Migrate legacy UWP project system to MSBuild-based

When Microsoft decided to adopt MSBuild on .NET Core platform, project.json was not dropped immediately until first toolchain RTM arrives. Dotnet Development on Universal Windows Platform Development leverages .NET Core too, but the depreciation progress is significantly slower than other .NET Core platforms due to historical reasons. UWP uses project.json for package management and MSBuild for builds.

In Visual Studio 2017 April Update, Microsoft finally migrates new UWP projects to full MSBuild-based project system. But our projects, which creates on early 2015, doesn’t get an auto migration as expected. Hence we decided to migrate them manually for additional benefits like better toolchain stability and advanced customization features.

Reminder: Do not attempt to use “dotnet migrate” CLI command, it won’t work for UWP projects.

Migration Prerequisites

  • Notify all your team members. Make sure everyone has Visual Studio 2017 with April update installed.
  • If you have continuous integration environment configured, make sure build agents have NuGet 4.1 or higher installed (3.5 or 4.0 won’t work).
  • Lock VCS during migration to prevent additional incidents. (We’re using TFVC for source management so that it will be easy)

Migration

  • Clean up all projects (including bin and obj directories)
  • Iterate all project directories
  • Find C# project file, open with your favorite editor.
  • Add following property group before project file lists:
<PropertyGroup>
    <RestoreProjectStyle>PackageReference</RestoreProjectStyle>
</PropertyGroup>

Okay, you’ve completed the first step. Then open your project.json file. Migrate all NuGet packages references as the picture below.

Package Reference
Package Reference

Finally, remove project.json and additional files like project.lock.json, *.nuget.targets, *.nuget.props. (Or your will get lots of warning that may lead .NET Native compilation fail)

Do it for every project. Then open Visual Studio, restore NuGet packages for all projects, build to validate and submit changes.

Deep dive into UnityFS: structure and implementation

Someone asked me if I could extract some images from a popular Chinese mobile game. I accepted the challenge, but things were far more complicated than I expected.

What I knew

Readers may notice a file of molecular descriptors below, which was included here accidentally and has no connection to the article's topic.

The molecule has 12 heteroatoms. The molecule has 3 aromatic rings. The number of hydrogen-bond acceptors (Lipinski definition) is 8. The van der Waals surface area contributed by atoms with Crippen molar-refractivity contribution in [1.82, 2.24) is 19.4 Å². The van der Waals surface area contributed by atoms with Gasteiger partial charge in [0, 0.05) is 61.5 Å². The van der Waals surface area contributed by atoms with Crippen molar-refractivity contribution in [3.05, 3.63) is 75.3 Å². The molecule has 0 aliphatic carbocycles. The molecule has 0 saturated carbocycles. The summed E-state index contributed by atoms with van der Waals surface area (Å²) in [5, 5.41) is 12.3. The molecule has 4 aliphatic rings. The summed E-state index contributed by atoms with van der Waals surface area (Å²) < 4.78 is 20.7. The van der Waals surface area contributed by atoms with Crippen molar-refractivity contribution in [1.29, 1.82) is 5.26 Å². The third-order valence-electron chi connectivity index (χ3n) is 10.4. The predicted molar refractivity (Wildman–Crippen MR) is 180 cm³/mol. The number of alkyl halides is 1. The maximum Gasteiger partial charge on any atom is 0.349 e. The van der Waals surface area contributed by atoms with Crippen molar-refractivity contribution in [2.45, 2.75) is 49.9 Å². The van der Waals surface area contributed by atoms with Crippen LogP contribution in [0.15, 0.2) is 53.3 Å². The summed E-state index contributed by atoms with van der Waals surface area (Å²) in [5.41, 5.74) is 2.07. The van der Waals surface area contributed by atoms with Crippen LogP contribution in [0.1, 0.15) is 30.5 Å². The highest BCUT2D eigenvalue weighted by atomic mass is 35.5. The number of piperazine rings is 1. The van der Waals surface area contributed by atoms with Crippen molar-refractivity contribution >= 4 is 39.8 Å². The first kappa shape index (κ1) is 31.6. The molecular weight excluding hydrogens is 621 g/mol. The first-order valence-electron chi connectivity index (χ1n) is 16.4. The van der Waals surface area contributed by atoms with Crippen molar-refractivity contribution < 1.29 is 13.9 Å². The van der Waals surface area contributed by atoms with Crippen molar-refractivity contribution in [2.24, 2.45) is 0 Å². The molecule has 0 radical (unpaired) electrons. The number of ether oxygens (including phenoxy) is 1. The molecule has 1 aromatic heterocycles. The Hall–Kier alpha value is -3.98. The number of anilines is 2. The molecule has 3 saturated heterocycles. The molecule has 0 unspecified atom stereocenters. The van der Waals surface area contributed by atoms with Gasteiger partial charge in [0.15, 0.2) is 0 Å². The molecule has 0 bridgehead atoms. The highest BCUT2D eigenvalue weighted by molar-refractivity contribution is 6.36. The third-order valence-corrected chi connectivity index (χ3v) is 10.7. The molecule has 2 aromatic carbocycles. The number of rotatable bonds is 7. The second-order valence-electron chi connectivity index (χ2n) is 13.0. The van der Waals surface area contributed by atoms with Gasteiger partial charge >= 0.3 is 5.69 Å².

• This game is Unity3D-based.
  • Original assets were encrypted with known algorithm and key. DISCLAIMER: I will not tell you details about encryption.

The story began

I thought I could extract assets I needed with existing tools (e.g. Disunity) but I was proved wrong. Disunity has been refactored, and remaining work is still in progress (at least the moment I write this article). Since resource extraction has not been implemented at this moment, Disunity couldn’t be my choice.

Then I turned to a tool called Unity Assets Bundle Extractor. It did a great job extracting resources I needed graphically. However, acquiring thousands of texture assets from 2000+ isolated files is not an easy job. I tried the command line support but failed (maybe I was too stupid).

Luckily this toolkit provides some API and documentation. Since it was compiled with Microsoft Visual C++ 2010, I was unable to use it directly(C++ ABI constantly changes with every MSVC release). And I was too lazy to write a C wrapper for P/Invoke. But these C++ header files point to a perfect solution – parse file and implement my own UnityFS parser/reader.

Special thank to the UABE project – without these generous header, I would not be able to implement my own parsing and compose this article.

Wow so many projects
Wow so many projects

UnityFS

UnityFS was a new asset bundle format introduced in Unity 5. I am not a Unity3D developer, and I absolutely didn’t know why Unity introduce a new bundle format. But anyway, let’s analyze it.

Things you need to know

  • UnityFS is just bundle of several Unity assets. Each asset contains a collection of serialized Unity objects (e.g. 2D texture, text resources, scene objects, etc.).
  • UnityFS follows a standard Unity file header structure. Let’s call it AssetsBundleHeader06
  • You have to parse asset files in order to extract what you need. There’s bunch of documentation about this. Look into the old Disunity source code for some idea.
UnityFS Header Structure
UnityFS Header Structure

So the header goes like this. There’s a DWORD flags data that matters – it contains some critical information required for decompression and directory parsing. The rule goes like this: